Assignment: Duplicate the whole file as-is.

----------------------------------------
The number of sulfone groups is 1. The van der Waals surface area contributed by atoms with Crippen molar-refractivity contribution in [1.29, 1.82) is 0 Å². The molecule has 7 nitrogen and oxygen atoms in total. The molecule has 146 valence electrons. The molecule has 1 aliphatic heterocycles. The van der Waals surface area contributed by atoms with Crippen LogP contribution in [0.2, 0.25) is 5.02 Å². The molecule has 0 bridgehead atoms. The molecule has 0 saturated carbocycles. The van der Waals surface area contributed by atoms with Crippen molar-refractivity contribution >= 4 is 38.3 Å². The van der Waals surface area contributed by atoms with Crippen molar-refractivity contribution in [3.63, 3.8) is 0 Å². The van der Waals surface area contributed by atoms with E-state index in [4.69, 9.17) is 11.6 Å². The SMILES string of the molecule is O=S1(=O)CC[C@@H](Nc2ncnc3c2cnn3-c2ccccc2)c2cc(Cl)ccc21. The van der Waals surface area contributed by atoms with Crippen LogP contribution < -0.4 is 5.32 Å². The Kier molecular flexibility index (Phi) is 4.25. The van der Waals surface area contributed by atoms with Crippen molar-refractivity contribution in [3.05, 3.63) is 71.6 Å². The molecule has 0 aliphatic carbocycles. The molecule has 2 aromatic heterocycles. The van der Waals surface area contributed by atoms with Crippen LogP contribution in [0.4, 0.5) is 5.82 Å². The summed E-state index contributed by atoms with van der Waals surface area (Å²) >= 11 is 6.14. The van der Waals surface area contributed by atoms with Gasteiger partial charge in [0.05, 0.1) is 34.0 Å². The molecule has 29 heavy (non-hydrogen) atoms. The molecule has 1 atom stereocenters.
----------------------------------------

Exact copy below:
The number of sulfone groups is 1. The van der Waals surface area contributed by atoms with Crippen molar-refractivity contribution in [1.29, 1.82) is 0 Å². The molecule has 7 nitrogen and oxygen atoms in total. The molecule has 146 valence electrons. The molecule has 1 aliphatic heterocycles. The van der Waals surface area contributed by atoms with Crippen LogP contribution in [0.2, 0.25) is 5.02 Å². The molecule has 0 bridgehead atoms. The molecule has 0 saturated carbocycles. The van der Waals surface area contributed by atoms with Crippen molar-refractivity contribution >= 4 is 38.3 Å². The van der Waals surface area contributed by atoms with Crippen molar-refractivity contribution in [3.63, 3.8) is 0 Å². The van der Waals surface area contributed by atoms with E-state index in [4.69, 9.17) is 11.6 Å². The SMILES string of the molecule is O=S1(=O)CC[C@@H](Nc2ncnc3c2cnn3-c2ccccc2)c2cc(Cl)ccc21. The van der Waals surface area contributed by atoms with Crippen LogP contribution < -0.4 is 5.32 Å². The Kier molecular flexibility index (Phi) is 4.25. The van der Waals surface area contributed by atoms with Crippen molar-refractivity contribution in [3.05, 3.63) is 71.6 Å². The molecule has 0 aliphatic carbocycles. The molecule has 2 aromatic heterocycles. The van der Waals surface area contributed by atoms with Crippen LogP contribution in [0.4, 0.5) is 5.82 Å². The summed E-state index contributed by atoms with van der Waals surface area (Å²) >= 11 is 6.14. The van der Waals surface area contributed by atoms with Gasteiger partial charge in [0.05, 0.1) is 34.0 Å². The molecule has 29 heavy (non-hydrogen) atoms. The molecule has 1 atom stereocenters.